Hesaraghatta wetlands

With close to 300 species recorded, the Hesaraghatta wetlands north of Bengaluru is one of the important wintering sites for tends of thousands of migratory birds that winter every year. In addition, its open grassland, marshes and the waterbody needs to be protected from various corporate interests which invariably have an eye on such open lands and acquire it for “development”. Invariably, such “development” neglects many local communities who get walled out of such commons as the land gets privatised. Often, the step to getting it privatised is to first declare it as “wasteland” etc.

The Karnataka Forest Department has put up a proposal to declare it as a conservation reserve. This is an important first step at securing the land and granting it State protection…even if the FD might eventually have a poor track record in preserving the “commons” character of the land…that is someting one will have to keep on working with them on. However, the choice is between an exclusionary State entity and private land sharks and the former is always the best choice, given at least the accountability framework that State entities fall under.

Now the responsibility falls upon the shoulders of the Karnataka State Wildlife Board, a statutory authority headed by the Chief Minister of Karnataka with members from multiple departments including the Forest, Policy, Social Welfare and Animal Health departments, and also including scientists from Zoological Survey of India, Wildlife Institute of India (Dehradun) and Botanical Survey of India and non-governmental members.

Sadly, the board is missing individuals with proven track-record of conservation on-ground or one of the several wonderful ecologists that are from Karnataka and have worked extensively across multiple protected areas. Nonetheless, the existing board has a big responsiblity of ensuring that they stand up against commercial interests and secure the future of the birdlife and wildlife that depends on Hesaraghatta for our future generations; for aesthetic interest, for ecological interests and of course as a small contribution in our efforts against climate change. Fingers crossed.

Explore the wonderful birdlife in/around Hesaraghatta via eBird contributors: https://ebird.org/hotspot/L2525708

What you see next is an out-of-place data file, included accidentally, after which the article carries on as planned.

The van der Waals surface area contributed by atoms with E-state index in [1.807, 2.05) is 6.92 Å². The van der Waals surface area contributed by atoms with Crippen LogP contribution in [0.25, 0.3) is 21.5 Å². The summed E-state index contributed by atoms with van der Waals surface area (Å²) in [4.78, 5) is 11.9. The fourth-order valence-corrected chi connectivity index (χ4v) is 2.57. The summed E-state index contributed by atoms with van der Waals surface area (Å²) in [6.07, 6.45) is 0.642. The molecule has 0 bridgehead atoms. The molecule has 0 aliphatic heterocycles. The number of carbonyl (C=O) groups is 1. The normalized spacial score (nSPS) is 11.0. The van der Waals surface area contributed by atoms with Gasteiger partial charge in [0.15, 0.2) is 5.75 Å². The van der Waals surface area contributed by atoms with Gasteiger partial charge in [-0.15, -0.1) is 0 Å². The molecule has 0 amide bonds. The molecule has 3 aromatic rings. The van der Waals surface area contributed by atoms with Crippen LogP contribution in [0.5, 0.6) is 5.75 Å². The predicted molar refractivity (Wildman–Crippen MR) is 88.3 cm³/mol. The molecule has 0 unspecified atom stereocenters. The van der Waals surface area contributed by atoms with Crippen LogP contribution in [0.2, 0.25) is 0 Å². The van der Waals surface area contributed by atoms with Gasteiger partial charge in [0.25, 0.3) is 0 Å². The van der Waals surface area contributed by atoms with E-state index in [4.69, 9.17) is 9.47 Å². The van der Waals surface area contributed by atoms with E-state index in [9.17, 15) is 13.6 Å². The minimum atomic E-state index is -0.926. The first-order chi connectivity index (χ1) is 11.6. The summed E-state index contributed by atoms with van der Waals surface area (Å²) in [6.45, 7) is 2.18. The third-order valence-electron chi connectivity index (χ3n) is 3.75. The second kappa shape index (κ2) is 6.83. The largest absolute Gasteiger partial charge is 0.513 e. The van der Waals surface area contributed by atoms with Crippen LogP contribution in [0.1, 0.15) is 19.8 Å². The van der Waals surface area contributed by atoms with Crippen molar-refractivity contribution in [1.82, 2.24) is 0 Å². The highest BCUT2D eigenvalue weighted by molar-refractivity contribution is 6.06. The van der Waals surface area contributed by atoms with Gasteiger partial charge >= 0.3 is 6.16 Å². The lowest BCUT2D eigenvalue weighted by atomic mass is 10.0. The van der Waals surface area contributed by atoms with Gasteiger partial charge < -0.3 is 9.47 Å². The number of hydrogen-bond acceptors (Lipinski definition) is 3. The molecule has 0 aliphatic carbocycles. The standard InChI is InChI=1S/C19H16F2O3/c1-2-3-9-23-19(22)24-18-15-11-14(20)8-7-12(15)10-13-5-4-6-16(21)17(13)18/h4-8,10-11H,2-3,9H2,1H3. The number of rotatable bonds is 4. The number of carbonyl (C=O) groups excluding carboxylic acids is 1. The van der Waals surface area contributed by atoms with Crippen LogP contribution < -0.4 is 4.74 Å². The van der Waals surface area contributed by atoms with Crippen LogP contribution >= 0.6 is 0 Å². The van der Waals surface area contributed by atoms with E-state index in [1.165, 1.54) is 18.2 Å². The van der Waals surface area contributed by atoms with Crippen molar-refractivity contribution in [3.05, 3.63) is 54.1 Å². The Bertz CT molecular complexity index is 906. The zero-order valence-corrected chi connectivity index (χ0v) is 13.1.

Prasar Bharati’s Flora & Fauna of India Series: Namdapha Tiger Reserve

My Youtube feed offered me a suggestion from one of the recent uploads by Prasar Bharati, the Indian government public broadcaster. It was a documentary film about Namdapha Tiger Reserve, nestled away in the north-eastern corner of India with “pristine” but peopled forests. Literally within seconds, the film became uncomfortable to watch and as the 20-odd minutes of the film rolled by with very little of the flora and fauna of Namdapha, and a complete lack of mention of ANY local person, let alone a mention of the several tribes including the Lisu people who have lived for decades (if not longer), I thought of putting together my thoughts on the fillm in this thread.

The Biligirirangan Hills: Tracing history of the land, the people and the forests

A shorter edited version of this article appeared in JLRExplore in two parts (read part 1 and part 2). Thanks to Dr. Santosh Kumar (IFS) & S Karthikeyan for help and inputs.

The epic song and lyrics of Enjoy Enjaami communicate the intersections of slave labour and alienation from one’s land and the connectedness betwee a People and their land very well. Listen herehttps://youtu.be/eYq7WapuDLU
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Of babbers & bulbuls: BR Hills birds at the intersections of Biology Anthropology and Geography

At the 2021 edition of the Karnataka Bird Festival held at BR Hills somewhere neatly between the damp squib of a first wave (in Chamarajanagar) and the severe second wave, a small F2F gathering with online streaming of talks was organised. I did a broad sweep of birds of br hills overlaid on how the hills’ unique geographical location and social history.

Recording of the talk at the Karnataka Bird Festival at BR Hills

More than a fantasy